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This first in this pair of articles by Attorney J. Dax Hansen with contributions from colleagues Andrew H. Grant and Kirk Soderquist began an interesting legal perspective on the growing use of synthetic or virtual currencies in massively multiplayer online role-playing games (MMPORG) and virtual worlds such as Second Life. The remainder of this column is entirely their work with minor edits.
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Financial Services Laws: As the popularity of the Issuer's virtual currency increases, the Issuer considers allowing users to redeem the virtual currency with third-party vendors, building peer-to-peer transfer capability, and offering full cash redemption. As virtual currency shifts from being a prepayment for goods or services redeemable with one company to a widely accepted proxy for real currency or a means of transmitting money between various participants, Issuers need to consider state and federal services laws such as money transmitter laws and money service business laws. Financial services laws involve significant compliance obligations, costly and time-consuming licensing requirements, and civil and criminal penalties for non-compliance.
Practical Tip: Limit the scope of your virtual currency system to resemble a "closed loop" gift card redeemable for goods or services of one company, unless you fully understand the implications of broadening the system and you are prepared to comply with complex financial services laws.
Illegal Lottery: Instead of allowing users to purchase virtual currency, the Issuer allows users to earn virtual currency through game play. Allowing users to earn virtual currency through game play that can then be redeemed for valuable virtual or real-world property presents a risk that the Issuer is engaging in an illegal lottery or gambling under applicable state and federal laws. In general, it is illegal to require a person to pay money or expend significant effort (in legal terms, "consideration") in order to enter a promotion or participate in a game in which the participant may win a prize if there is a significant degree of chance involved (for example, a random drawing to determine winners). Any game play that involves these three elements (consideration, valuable prize and chance), is generally an illegal lottery or constitutes gambling, and therefore must be re-structured to eliminate one or more of these elements.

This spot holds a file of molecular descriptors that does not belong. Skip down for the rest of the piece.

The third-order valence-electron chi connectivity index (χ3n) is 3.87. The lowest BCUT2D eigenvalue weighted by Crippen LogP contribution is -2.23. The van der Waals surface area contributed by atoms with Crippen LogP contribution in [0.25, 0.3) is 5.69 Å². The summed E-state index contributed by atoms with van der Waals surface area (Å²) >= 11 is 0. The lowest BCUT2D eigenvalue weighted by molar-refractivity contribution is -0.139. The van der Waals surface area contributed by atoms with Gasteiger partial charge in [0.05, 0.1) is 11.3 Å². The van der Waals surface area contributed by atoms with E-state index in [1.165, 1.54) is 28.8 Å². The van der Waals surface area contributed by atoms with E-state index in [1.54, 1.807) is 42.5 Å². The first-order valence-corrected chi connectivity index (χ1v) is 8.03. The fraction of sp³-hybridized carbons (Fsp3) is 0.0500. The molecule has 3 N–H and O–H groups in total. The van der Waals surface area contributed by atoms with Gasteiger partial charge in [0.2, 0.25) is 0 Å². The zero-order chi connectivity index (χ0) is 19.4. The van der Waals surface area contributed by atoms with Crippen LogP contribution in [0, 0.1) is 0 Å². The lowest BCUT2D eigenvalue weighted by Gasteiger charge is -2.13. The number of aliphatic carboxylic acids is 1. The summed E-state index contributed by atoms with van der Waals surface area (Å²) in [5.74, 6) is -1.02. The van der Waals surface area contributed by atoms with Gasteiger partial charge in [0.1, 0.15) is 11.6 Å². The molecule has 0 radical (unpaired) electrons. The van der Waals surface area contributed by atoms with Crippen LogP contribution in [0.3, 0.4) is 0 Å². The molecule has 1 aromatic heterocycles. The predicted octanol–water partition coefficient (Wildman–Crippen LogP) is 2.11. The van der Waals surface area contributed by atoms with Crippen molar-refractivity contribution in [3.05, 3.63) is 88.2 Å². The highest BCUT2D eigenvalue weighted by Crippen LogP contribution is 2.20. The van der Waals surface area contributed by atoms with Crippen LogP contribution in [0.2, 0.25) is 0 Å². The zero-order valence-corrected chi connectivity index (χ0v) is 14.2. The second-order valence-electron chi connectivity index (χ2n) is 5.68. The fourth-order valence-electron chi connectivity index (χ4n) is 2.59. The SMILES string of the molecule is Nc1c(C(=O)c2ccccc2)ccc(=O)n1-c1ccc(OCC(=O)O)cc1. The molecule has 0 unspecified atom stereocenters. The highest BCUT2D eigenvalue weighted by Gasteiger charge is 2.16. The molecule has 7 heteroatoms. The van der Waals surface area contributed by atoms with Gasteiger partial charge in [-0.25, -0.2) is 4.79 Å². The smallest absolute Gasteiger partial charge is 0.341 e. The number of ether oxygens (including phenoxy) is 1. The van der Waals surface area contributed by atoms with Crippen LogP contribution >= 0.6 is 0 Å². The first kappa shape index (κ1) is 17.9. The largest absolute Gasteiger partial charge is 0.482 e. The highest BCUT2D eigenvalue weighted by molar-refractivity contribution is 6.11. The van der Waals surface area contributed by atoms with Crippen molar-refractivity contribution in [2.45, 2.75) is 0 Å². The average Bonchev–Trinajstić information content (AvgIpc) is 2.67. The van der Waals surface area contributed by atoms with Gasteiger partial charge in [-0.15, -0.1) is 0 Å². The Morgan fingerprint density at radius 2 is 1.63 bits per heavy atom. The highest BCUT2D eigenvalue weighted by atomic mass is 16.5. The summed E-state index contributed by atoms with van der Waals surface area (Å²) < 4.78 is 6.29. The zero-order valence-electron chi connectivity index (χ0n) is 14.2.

There are two main ways that game play can be structured to avoid being an illegal lottery or constitute gambling: (1) by eliminating the element of consideration (this kind of game play is called a sweepstakes), and (2) by eliminating the element of chance (this kind of game play is called a contest).
Practical Tip: If you allow users to earn virtual currency through game play that can be exchanged for a valuable prize, you can reduce the risk participation in the game constitutes an illegal lottery by eliminating the element of chance by awarding virtual currency based on some objective measure of the user's skill and ensuring that game play does not involve randomized elements or decisions (for example, basing it on the number of levels passed, the completion of certain in-game tasks that require skill or awarding virtual currency based on frequency of play).
M. E. Kabay, PhD, CISSP-ISSMP, specializes in security and operations management consulting services and teaching. He is Chief Technical Officer of Adaptive Cyber Security Instruments, Inc. and Associate Professor of Information Assurance in the School of Business and Management at Norwich University. Visit his Web site for white papers and course materials.